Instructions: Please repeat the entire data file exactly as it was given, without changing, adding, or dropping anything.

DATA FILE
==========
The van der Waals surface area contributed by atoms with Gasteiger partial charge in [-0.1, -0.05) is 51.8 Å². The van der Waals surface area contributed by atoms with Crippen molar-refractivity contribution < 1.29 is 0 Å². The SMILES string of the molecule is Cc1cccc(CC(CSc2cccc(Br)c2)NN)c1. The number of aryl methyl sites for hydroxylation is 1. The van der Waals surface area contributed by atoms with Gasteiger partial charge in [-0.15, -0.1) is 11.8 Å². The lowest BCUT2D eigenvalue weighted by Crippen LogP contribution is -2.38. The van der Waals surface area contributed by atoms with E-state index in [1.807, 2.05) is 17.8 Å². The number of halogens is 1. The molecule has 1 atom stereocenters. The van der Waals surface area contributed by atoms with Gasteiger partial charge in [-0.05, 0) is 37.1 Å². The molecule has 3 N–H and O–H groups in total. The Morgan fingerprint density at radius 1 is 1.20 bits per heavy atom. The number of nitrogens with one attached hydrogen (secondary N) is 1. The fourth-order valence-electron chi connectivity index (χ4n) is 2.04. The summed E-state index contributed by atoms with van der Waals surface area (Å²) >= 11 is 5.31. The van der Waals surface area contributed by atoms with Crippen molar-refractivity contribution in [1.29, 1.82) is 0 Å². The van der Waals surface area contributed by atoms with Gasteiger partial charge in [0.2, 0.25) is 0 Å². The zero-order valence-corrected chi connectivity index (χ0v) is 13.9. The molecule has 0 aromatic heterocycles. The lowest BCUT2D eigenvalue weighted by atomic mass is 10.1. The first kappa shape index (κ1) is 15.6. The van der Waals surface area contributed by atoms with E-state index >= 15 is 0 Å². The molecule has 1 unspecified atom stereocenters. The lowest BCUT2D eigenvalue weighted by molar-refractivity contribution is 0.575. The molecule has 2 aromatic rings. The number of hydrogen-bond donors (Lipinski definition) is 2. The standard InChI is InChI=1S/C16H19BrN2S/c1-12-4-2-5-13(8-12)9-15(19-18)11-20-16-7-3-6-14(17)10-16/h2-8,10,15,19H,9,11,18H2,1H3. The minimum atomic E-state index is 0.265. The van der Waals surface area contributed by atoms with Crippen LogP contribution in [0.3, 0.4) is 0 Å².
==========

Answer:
The van der Waals surface area contributed by atoms with Gasteiger partial charge in [-0.1, -0.05) is 51.8 Å². The van der Waals surface area contributed by atoms with Crippen molar-refractivity contribution < 1.29 is 0 Å². The SMILES string of the molecule is Cc1cccc(CC(CSc2cccc(Br)c2)NN)c1. The number of aryl methyl sites for hydroxylation is 1. The van der Waals surface area contributed by atoms with Gasteiger partial charge in [-0.15, -0.1) is 11.8 Å². The lowest BCUT2D eigenvalue weighted by Crippen LogP contribution is -2.38. The van der Waals surface area contributed by atoms with E-state index in [1.807, 2.05) is 17.8 Å². The number of halogens is 1. The molecule has 1 atom stereocenters. The van der Waals surface area contributed by atoms with Gasteiger partial charge in [-0.05, 0) is 37.1 Å². The molecule has 3 N–H and O–H groups in total. The Morgan fingerprint density at radius 1 is 1.20 bits per heavy atom. The number of nitrogens with one attached hydrogen (secondary N) is 1. The fourth-order valence-electron chi connectivity index (χ4n) is 2.04. The summed E-state index contributed by atoms with van der Waals surface area (Å²) >= 11 is 5.31. The van der Waals surface area contributed by atoms with Crippen molar-refractivity contribution in [1.29, 1.82) is 0 Å². The van der Waals surface area contributed by atoms with Gasteiger partial charge in [0.2, 0.25) is 0 Å². The zero-order valence-corrected chi connectivity index (χ0v) is 13.9. The molecule has 0 aromatic heterocycles. The lowest BCUT2D eigenvalue weighted by atomic mass is 10.1. The first kappa shape index (κ1) is 15.6. The van der Waals surface area contributed by atoms with E-state index >= 15 is 0 Å². The molecule has 1 unspecified atom stereocenters. The lowest BCUT2D eigenvalue weighted by molar-refractivity contribution is 0.575. The molecule has 2 aromatic rings. The number of hydrogen-bond donors (Lipinski definition) is 2. The standard InChI is InChI=1S/C16H19BrN2S/c1-12-4-2-5-13(8-12)9-15(19-18)11-20-16-7-3-6-14(17)10-16/h2-8,10,15,19H,9,11,18H2,1H3. The minimum atomic E-state index is 0.265. The van der Waals surface area contributed by atoms with Crippen LogP contribution in [0.3, 0.4) is 0 Å².